It’s long been known that meditative, mindful breathing helps with various health conditions, including pain.
Mindful breathing doesn’t involve manipulating or changing the way you breathe. It’s just about focusing your awareness on the natural rhythm of your breathing.
Sounds easy, right?
Well, not for everyone. And if you’re one of those people who’s tried mindful breathing to reduce chronic pain, but who’s been disappointed by your inability to continue the practice, there’s good news.
A University of Michigan research group has some insight as to why it may not work as well for some and how to even the playing field…
We aren’t all “cut out” for mindful breathing
The way that traditional mindful breathing “engages the brain” doesn’t work for everyone.
Mindful breathing reduces pain by engaging the frontal cortex of the brain and focusing it on something going on internally (your breathing), so it has no room left to focus on your pain.
For many people, this is useful and easy to do. But for many others, focusing on something as abstract as your breath, without any visual stimuli to rely on, is almost impossible.
Dr. Alexandre DaSilva, associate professor at the University of Michigan’s School of Dentistry, appreciates this. He has led a team that is developing an easier way to engage the brain in mindful breathing so anyone can use it to relieve pain.
Virtual reality to the rescue
Dr. DaSilva says, “Our idea is to use the technology now to help people engage in their own resources, and using even virtual reality, with the idea that they decrease the use of painkillers.”
He’s developed what he describes as an “immersive experience” that provides both visual and auditory stimuli and helps patients follow the in-and-out movement of their lungs.
Patients wear a viewer that shows them a pair of three-dimensional lungs. They also wear a belt that synchronizes the movement of the “virtual” lungs with the patient’s own breathing. Dr. DaSilva calls it an “avatar” of the patient’s lungs.
As opposed to just practicing mindful breathing on your own, this virtual reality tool turns on the visual and auditory parts of the sensory cortex.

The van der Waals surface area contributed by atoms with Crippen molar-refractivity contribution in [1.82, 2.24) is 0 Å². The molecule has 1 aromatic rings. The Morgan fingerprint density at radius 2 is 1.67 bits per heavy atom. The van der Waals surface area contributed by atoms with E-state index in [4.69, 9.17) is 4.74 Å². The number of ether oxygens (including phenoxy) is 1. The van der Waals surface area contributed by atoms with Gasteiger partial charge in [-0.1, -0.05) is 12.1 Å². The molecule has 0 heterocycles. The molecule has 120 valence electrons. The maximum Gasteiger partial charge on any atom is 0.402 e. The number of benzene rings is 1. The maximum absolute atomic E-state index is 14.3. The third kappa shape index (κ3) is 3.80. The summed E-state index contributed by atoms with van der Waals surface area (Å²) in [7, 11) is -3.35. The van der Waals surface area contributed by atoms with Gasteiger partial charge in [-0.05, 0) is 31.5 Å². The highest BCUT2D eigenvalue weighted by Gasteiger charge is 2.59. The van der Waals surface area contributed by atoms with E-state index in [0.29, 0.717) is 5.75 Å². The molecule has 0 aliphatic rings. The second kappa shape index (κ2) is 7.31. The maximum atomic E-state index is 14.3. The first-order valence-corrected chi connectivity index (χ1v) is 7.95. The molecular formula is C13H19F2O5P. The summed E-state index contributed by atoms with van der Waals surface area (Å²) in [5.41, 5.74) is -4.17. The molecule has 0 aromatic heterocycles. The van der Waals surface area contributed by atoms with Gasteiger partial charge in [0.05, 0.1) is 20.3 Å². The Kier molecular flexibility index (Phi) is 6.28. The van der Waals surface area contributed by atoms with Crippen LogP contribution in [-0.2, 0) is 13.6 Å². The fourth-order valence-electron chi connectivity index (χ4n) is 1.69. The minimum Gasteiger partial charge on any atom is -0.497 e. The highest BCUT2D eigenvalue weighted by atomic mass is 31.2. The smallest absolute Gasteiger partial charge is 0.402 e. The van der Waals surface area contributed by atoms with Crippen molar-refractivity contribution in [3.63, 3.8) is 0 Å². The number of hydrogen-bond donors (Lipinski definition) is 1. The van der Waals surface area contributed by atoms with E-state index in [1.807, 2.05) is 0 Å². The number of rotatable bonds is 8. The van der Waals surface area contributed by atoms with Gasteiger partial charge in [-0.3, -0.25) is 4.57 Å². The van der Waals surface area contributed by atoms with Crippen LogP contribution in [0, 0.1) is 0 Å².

Does “virtual breathing” relieve pain?
To test out the usefulness of this modified version of mindful breathing, Dr. DaSilva and his colleagues first created two groups of subjects.
One group was administered a pain stimulus and instructed to engage in traditional mindful breathing. The other group received the same stimulus but used virtual reality breathing to help control the pain.
The brain engaged differently with each method — but both methods were able to help control the pain.
“(I was surprised) that both meditative breathing methods decreased pain sensitivity, but oppositely in the brain, like yin and yang,” DaSilva said. “One by engaging the brain in an immersive exterior 3D experience of our own breathing, or exteroception — yang, and the other by focusing on our interior world, interoception — yin.”
In other words, traditional mindful breathing engaged the frontal cortex, and virtual reality breathing engaged the sensory cortex. But both were successful in relieving pain.
“The important thing here,” says Dr. DaSilva, “is that we are developing new ideas to help patients with pain to improve their quality of life.”
Mindfulness breathing hack you can try now
This research opens up the possibility of apps and virtual reality programs that could potentially bring home this immersive experience to individuals that could benefit from a visual guide to successfully use meditation to relieve pain.
But there’s another kind of meditation that might help until these tools are available. It’s called mirror gazing.
As mentioned above, mindful meditation is typically an inward experience, and using virtual reality is a way to bring it outward. Mirror gazing is commonly used for self-reflection to gain insight into your thoughts, perspective, expressions, self-identity and physical posture — by bringing that outward, as well.
To mirror gaze, you view yourself in a mirror to remain in the “now” instead of closing your eyes and turning your attention inward. While practicing breathing meditation, sit comfortably and view yourself in a large mirror (like a floor-length mirror), focusing on your posture and watching your chest rise and fall with each breath.
You’ll probably notice other changes to your posture during the meditation. Your shoulders may also rise and fall with the rhythm of your breathing. Your spine may elongate with each inhalation. These are all visual cues of what’s happening in your body and mind.
Breathing in through your nose and out your mouth are also visual cues you can see in the mirror if you choose to breathe that way during the meditation.
With practice, this may turn on the same visual and auditory parts of the sensory cortex that were activated using virtual reality.
But remember, with anything, practice makes perfect. And pain relief is a great payoff to strive for.
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Mindful breathing for pain control: Like yin and yang — Eureka Alert